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Discussion Starter · #1 ·
I caught a swarm earlier this year and this hive has been doing really well. However they are insanely aggressive. I'm not super experienced as a beekeeper (5 years and roughly 10 hives) but I've never seen bees be so defensive. I feel like I'm trying to take care of yellow jackets. All three of my kids and myself have been stung by these bees, when we were around 50-60 ft away. During inspections a half dozen or so bees will suddenly pour out of the hive and start stinging my suit or cover up my hive tool. Long story short I ordered a new queen which arrived today (7-1-20). I tried going into the hive and dispatching the original queen 24hrs before the new queen showed up but could not find her and ran out of daylight, not to mention these bees were covering my suit and stinging through my leather gloves. The queen arrived and again I tried to find the original without any luck. I'm usually pretty good at finding the queen, but this hive is so intimidating that I'm having a hard time even looking. Today was amazingly frustrating.
So now I have a new queen and I'm worried about how long she can be without a hive. I'm going to keep trying to find the original but what happens if tomorrow i look again and get the same results? Should I put her in the hive anyway and just plug the cage so that when the candy is eaten she can't get out, or should I set up a new box with frames from the same hive, or is there some option I'm not thinking of? Also does anyone know if she'll even be ok by tomorrow? Thanks in advance for any and all help.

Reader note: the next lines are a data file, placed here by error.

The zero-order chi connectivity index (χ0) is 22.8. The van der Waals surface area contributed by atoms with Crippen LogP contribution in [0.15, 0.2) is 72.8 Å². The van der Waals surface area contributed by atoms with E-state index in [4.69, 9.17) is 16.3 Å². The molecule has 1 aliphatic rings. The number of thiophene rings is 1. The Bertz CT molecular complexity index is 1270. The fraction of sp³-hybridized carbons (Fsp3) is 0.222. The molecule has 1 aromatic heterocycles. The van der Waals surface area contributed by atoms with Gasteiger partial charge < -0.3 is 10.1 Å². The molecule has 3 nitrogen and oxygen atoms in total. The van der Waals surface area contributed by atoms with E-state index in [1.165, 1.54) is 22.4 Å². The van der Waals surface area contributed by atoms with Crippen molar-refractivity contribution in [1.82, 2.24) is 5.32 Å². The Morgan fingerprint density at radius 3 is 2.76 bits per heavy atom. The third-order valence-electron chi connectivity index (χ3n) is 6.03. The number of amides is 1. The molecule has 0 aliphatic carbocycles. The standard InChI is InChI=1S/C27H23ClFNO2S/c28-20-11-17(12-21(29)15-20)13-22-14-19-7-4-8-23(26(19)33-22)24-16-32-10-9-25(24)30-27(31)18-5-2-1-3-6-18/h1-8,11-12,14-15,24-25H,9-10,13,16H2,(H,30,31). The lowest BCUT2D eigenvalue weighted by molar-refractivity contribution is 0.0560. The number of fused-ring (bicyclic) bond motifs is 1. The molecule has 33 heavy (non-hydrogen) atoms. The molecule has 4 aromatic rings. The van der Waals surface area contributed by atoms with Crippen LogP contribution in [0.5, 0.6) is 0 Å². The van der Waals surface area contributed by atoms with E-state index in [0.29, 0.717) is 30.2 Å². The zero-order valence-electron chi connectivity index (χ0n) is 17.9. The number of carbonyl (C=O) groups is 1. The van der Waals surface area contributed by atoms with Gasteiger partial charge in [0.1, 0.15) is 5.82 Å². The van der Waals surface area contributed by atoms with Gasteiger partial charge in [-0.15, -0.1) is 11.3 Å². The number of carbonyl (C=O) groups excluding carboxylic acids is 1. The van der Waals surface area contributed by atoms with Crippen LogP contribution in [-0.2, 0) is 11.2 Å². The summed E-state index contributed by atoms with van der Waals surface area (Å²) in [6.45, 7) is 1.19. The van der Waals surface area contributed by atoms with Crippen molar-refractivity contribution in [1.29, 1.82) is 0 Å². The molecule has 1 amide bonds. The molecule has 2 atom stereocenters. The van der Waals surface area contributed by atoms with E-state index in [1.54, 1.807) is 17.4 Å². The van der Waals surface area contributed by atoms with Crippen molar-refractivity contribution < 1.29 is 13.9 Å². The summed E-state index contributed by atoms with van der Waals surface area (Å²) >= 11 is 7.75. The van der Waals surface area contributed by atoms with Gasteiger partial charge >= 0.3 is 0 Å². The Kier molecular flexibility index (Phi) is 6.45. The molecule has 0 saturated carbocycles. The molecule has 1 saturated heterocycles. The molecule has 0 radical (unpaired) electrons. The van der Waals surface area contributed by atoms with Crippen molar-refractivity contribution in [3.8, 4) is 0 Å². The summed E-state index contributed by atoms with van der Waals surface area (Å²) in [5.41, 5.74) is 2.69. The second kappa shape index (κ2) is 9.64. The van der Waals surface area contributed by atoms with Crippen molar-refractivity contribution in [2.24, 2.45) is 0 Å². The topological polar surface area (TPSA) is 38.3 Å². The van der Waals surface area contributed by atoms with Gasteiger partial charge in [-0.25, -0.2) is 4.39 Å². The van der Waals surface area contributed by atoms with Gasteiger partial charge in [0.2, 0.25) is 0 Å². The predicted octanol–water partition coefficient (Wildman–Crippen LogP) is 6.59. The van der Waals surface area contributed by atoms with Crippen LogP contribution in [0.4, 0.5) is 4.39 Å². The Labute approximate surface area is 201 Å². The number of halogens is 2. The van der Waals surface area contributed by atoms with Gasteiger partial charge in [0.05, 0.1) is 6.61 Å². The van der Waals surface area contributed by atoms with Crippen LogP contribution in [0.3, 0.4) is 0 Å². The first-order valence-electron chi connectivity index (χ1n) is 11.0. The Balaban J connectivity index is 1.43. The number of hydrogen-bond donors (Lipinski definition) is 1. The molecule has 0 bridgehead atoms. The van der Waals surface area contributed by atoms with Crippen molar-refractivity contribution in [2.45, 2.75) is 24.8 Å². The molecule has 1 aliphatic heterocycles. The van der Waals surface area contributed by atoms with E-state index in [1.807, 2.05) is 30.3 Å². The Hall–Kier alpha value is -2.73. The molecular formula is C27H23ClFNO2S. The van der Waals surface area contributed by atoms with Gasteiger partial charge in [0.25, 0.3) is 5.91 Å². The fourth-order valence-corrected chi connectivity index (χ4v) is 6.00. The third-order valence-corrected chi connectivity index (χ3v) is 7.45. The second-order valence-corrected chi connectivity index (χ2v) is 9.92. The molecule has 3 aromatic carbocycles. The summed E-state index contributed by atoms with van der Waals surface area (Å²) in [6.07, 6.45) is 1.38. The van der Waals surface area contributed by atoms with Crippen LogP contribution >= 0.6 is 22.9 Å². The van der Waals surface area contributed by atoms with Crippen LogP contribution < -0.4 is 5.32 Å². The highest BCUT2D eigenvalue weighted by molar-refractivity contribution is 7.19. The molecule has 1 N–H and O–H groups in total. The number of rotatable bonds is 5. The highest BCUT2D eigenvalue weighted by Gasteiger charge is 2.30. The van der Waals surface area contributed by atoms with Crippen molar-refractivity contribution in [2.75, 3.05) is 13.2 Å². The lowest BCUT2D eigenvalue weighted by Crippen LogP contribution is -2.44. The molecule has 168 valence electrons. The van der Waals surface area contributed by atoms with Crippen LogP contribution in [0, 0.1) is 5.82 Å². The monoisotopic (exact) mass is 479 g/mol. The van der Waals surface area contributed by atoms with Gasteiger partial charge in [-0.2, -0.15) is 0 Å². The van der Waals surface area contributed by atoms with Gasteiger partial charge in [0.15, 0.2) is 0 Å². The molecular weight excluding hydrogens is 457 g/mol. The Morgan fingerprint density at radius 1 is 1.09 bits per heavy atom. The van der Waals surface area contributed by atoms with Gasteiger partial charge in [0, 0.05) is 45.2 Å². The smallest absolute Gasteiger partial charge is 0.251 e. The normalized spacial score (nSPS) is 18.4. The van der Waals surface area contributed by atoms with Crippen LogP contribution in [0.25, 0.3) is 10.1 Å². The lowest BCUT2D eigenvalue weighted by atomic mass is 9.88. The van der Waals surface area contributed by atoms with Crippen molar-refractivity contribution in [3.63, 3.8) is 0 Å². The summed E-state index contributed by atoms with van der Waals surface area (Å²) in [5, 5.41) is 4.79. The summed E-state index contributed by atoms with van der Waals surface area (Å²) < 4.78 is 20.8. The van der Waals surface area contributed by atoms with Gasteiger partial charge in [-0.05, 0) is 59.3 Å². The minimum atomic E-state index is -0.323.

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Had the same issue several years ago. I added a drop of water to her container and kept her inside the house for a couple days if I remember correctly.

Start looking for the queen around mid day when your forager force is gone. Should be a lot easier. Keep looking, you’ll find her.

I should also ask - you are seeing eggs in the hive, correct?

Ryan
 

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6a 4th yr 7 colonies inc. resource hive
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An idea for working a big hive-
consider using cover cloths (large flour sack cloth dish towels) to drape over boxes. It keeps the bees in the box and calm instead of smoking them non stop. I started using them along with a quiet box in my boomer hives and it changed my relationship with them. I bought a set of 3 at our local Bimart and take them, smoker and quiet box for every inspection. Once a frame is pulled it goes in the quiet box and doesn’t hang on the outside in daylight and wind. I really dislike frame rests.